2cornucopias

Rubrics by Fr. Brandon Jones

In 14 Book Corner on 2011/11/25 at 9:11 AM

“Rubrics” are directions given by the Church to the celebrant and the assembly for the proper celebration of the Liturgy. The word “rubric” derives from the Latin word, “ruber,” or “red” because in any liturgical book the rubrics are printed in red, while the actual liturgical texts are printed in black. Hence the wise maxim that, in the celebration of the Sacred Liturgy, we are to “say the black and do the red.”

One of the most often ignored rubrics occurs during the Creed:

All bow during these two lines:

by the power of the Holy Spirit

he was born of the Virgin Mary, and became man.

Why are we to bow at this point in the Creed? The answers comes into clearer focus when we look at the new English translation:

and by the Holy Spirit was incarnate of the Virgin Mary,

and became man.

The Lord Jesus was not simply born but incarnatus est, he “was incarnate” of the Virgin Mary. Nowadays many people understand what it means when speaking of “reincarnation,” but how many of those people could speak of the Incarnation?

The beautiful Prologue of St. John’s Gospel proclaims: “And the Word became flesh and made his dwelling among us, and we saw his glory…” (John 1:14). “Incarnate” means taking on flesh: “Belief in the true Incarnation of the Son of God is the distinctive sign of Christian faith.” (Catechism of the Catholic Church, 463). The Catechism of the Catholic Church teaches us that the Word became flesh in order to save us by reconciling us with God, so that thus we might know God’s love, to be our model of holiness, and to make us partakers of the divine nature. (Cf. CCC 457-460). Indeed, “The unique and altogether singular event of the Incarnation of the Son of God does not mean that Jesus Christ is part God and part man, nor does it imply that he is the result of a confused mixture of the divine and the human. He became truly man while remaining truly God. Jesus Christ is true God and true man.” (CCC 464).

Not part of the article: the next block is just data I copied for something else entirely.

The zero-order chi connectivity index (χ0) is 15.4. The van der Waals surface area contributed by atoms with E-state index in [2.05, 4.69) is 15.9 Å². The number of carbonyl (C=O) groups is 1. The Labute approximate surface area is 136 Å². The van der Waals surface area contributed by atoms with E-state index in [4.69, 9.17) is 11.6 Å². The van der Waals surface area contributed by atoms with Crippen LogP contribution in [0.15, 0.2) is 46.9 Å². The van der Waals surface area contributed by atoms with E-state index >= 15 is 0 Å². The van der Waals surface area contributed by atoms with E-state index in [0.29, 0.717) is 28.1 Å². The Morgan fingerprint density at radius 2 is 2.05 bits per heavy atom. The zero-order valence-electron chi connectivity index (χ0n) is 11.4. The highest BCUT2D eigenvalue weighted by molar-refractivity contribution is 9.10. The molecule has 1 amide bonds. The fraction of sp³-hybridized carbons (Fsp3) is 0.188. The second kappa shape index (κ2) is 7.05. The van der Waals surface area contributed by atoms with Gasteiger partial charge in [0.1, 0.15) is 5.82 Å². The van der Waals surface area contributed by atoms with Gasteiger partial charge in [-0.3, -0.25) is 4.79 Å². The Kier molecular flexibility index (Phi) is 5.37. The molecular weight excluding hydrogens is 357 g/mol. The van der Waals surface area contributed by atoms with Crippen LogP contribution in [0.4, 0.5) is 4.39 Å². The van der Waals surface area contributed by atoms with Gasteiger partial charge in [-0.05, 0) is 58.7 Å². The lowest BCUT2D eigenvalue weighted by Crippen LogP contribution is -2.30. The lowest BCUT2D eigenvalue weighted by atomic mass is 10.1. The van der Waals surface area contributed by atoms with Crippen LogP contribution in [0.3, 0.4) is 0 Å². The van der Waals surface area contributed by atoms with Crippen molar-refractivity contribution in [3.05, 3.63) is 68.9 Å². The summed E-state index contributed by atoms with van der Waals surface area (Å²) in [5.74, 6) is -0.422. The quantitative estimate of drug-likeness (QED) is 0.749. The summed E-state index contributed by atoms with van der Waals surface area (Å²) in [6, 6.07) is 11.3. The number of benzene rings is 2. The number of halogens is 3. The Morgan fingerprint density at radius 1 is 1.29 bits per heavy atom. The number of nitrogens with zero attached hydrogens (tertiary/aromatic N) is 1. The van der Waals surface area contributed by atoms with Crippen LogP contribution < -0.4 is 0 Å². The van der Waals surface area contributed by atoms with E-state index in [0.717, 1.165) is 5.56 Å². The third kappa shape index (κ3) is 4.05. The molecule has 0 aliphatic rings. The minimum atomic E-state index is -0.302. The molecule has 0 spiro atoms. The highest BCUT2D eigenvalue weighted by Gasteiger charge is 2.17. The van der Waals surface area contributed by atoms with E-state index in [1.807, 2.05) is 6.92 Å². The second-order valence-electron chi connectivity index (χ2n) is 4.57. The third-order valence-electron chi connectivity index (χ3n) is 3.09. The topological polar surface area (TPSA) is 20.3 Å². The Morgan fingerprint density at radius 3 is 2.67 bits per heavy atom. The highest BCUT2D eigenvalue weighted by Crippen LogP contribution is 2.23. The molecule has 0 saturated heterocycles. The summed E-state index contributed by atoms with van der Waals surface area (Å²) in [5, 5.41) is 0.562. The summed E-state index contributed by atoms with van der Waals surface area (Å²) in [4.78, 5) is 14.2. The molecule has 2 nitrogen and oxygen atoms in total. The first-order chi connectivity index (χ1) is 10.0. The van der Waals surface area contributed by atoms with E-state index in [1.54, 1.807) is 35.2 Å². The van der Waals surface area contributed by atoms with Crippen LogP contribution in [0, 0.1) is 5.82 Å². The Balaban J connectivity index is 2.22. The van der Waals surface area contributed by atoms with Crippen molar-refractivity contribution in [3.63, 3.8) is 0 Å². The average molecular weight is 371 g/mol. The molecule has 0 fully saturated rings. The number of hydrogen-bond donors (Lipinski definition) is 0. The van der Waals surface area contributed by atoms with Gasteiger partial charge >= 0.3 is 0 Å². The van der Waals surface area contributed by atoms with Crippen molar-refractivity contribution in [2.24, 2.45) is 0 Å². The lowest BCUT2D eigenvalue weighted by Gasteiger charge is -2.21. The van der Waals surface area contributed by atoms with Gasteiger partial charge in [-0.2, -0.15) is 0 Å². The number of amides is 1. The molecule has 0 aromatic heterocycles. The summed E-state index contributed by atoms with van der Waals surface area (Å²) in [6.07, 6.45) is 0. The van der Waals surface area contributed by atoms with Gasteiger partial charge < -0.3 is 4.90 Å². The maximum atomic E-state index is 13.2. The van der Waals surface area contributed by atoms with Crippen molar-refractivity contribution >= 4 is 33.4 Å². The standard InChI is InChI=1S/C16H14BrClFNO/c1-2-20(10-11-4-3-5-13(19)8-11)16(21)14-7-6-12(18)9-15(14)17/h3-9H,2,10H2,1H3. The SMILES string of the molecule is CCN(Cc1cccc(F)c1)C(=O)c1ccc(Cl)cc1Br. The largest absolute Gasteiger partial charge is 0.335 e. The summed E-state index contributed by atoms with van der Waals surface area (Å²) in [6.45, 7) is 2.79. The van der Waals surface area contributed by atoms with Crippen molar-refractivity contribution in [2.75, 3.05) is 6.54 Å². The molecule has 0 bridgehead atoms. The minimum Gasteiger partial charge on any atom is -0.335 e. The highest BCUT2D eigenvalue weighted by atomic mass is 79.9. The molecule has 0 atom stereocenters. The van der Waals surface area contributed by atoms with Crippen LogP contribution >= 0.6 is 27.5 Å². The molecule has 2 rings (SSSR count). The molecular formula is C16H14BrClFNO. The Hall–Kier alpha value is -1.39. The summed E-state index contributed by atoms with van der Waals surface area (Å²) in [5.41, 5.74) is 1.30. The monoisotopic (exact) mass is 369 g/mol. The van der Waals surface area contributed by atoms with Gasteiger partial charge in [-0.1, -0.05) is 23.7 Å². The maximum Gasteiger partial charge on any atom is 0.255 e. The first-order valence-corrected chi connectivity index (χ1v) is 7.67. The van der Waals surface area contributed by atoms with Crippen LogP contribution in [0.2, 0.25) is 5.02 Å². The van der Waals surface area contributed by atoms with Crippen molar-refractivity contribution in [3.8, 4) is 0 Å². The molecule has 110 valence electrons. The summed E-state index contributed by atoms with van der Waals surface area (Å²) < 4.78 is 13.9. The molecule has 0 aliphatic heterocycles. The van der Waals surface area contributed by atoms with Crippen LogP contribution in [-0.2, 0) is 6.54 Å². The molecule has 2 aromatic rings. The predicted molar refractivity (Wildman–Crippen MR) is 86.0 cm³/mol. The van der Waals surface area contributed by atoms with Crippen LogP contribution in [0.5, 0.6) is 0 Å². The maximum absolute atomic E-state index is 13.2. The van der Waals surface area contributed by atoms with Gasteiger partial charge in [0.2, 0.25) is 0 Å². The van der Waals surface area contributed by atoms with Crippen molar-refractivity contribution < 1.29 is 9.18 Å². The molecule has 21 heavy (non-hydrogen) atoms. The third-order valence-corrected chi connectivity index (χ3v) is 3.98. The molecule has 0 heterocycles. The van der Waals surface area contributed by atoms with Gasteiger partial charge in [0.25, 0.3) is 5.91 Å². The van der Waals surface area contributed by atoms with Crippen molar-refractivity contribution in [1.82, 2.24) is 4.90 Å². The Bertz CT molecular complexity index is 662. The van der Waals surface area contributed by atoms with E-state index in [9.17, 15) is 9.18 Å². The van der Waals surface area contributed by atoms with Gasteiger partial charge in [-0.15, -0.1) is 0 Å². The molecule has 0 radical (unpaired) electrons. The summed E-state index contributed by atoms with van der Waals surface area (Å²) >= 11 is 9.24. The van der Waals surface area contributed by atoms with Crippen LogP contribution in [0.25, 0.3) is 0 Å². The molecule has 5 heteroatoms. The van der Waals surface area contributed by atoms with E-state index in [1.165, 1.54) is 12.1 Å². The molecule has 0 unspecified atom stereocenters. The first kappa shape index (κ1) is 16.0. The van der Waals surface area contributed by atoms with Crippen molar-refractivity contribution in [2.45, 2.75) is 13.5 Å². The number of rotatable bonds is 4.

Each time we sing or recite the Creed we call to mind the event in which, to quote Father Robert Barron, “the Word of God — the mind by which the whole universe came to be — did not remain sequestered in heaven but rather entered into this ordinary world of bodies, this grubby arena of history, this compromised and tear-stained human condition of ours.” Such love, such mercy on God’s part deserves our gratitude, indeed, our adoration expressed bodily. This is why the General Instruction of the Roman Missal directs that “At the words…and by the Holy Spirit…all make a profound bow; but on the Solemnities of the Annunciation and of the Nativity of the Lord, all genuflect.” (GIRM, 137). “No one, whether shepherd or wise man, can approach God here below except by kneeling before the manger at Bethlehem and adoring him hidden in the weakness of a new-born child.” (CCC 563).

I’m Father Brandon Jones and this has been a Missal Moment.

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